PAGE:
“Hear then the parable of the sower: When anyone hears the word of the kingdom and does not understand it, the evil one comes and snatches away what has been sown in his heart. This is what was sown along the path. As for what was sown on rocky ground, this is the one who hears the word and immediately receives it with joy, yet he has no root in himself, but endures for a while, and when tribulation or persecution arises on account of the word, immediately he falls away. As for what was sown among thorns, this is the one who hears the word, but the cares of the world and the deceitfulness of riches choke the word, and it proves unfruitful. As for what was sown on good soil, this is the one who hears the word and understands it. He indeed bears fruit and yields, in one case a hundredfold, in another sixty, and in another thirty.

He notes that the different categories of “Christians” are always represented in the church, but in 21st century America

The first two [actually categories 2& 3]-the stone in the heart and the weeds that choke the seed-are so abundant and so disproportionately represented. They are the exemplars of “Christianity Lite” that so many evangelical churches are propagating. What catches our attention-and our breath-are the vast numbers of Christian misfires Almost half of America is claiming to be born again, but fewer than one in ten has even the foggiest notion of what it means to be a disciple of Christ in biblical terms.

Wells goes on to blame two things: the love of affluence and comfort and the business model that pervades evangelical Christianity. Here are two quotes that address both of these.

In the West we have not the slightest inkling that, in reveling in affluence as we do, we are playing with fire. This affluence so easily becomes an alternative Way, Truth, and Life, a counterfeit gospel in which to have is to be saved and to have not is to be damned. Unfortunately, la dolce vita, is not itself satisfying, not in an enduring way. It tends to make us shallow, self-absorbed people who give ourselves to chasing what is superficial by way of styles, fads, and what is pleasurable provided there are no demands for commitments. The styles quickly become obsolete, the fads are forgotten, and the pleasures fad like the morning mist so that this kind of life constantly has to be reinventing itself. Those who fashion their lives around these things die of emptiness. The pains that linger in the soul like  a bad headache stay for a long, long time.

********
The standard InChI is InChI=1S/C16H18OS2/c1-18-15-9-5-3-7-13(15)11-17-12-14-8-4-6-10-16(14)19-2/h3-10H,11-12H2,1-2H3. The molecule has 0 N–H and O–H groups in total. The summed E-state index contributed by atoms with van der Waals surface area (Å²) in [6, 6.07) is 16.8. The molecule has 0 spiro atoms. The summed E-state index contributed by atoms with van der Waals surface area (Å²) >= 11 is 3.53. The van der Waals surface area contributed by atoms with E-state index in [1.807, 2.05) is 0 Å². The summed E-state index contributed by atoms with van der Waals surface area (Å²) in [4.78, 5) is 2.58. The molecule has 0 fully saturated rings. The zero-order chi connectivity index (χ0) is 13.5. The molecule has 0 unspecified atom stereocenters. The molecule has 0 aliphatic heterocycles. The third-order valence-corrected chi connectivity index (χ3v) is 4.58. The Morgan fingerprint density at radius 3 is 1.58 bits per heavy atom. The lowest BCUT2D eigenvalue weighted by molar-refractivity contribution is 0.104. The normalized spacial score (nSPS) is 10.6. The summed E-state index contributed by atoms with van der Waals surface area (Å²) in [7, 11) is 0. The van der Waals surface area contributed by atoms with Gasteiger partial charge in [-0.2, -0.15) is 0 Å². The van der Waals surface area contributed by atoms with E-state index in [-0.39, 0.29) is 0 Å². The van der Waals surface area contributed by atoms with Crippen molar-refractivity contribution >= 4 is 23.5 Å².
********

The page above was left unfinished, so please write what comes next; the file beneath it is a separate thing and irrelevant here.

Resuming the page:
Later:

The church has been like a shortsighted business CEO who goes for quick profit and puts off the long-term considerations of these business decisions.So it is in American evangelicalism today. Far too many leaders and churches are out for the quick kill, the instant success, the enviable limelight, the flattering numbers, the bulging auditoria,  the numbers to be boasted about-“my church went from ten to ten thousand once I arrived!”-the filled parking lots, the success story all dolled up for the pages of Christianity Today or Leadership. All of this is about the short-term interest  of the pastor(s), not the long-term health of the church. In Christianity, cut rate products bring a cut-rate future.

Our failure to disciple, love of numbers, love for affluence, adaptation of the business model of church, and general worldliness have left us impoverished and unable to pass on the faith in any substantial way to those sitting in the pews.

Paging Peter Enns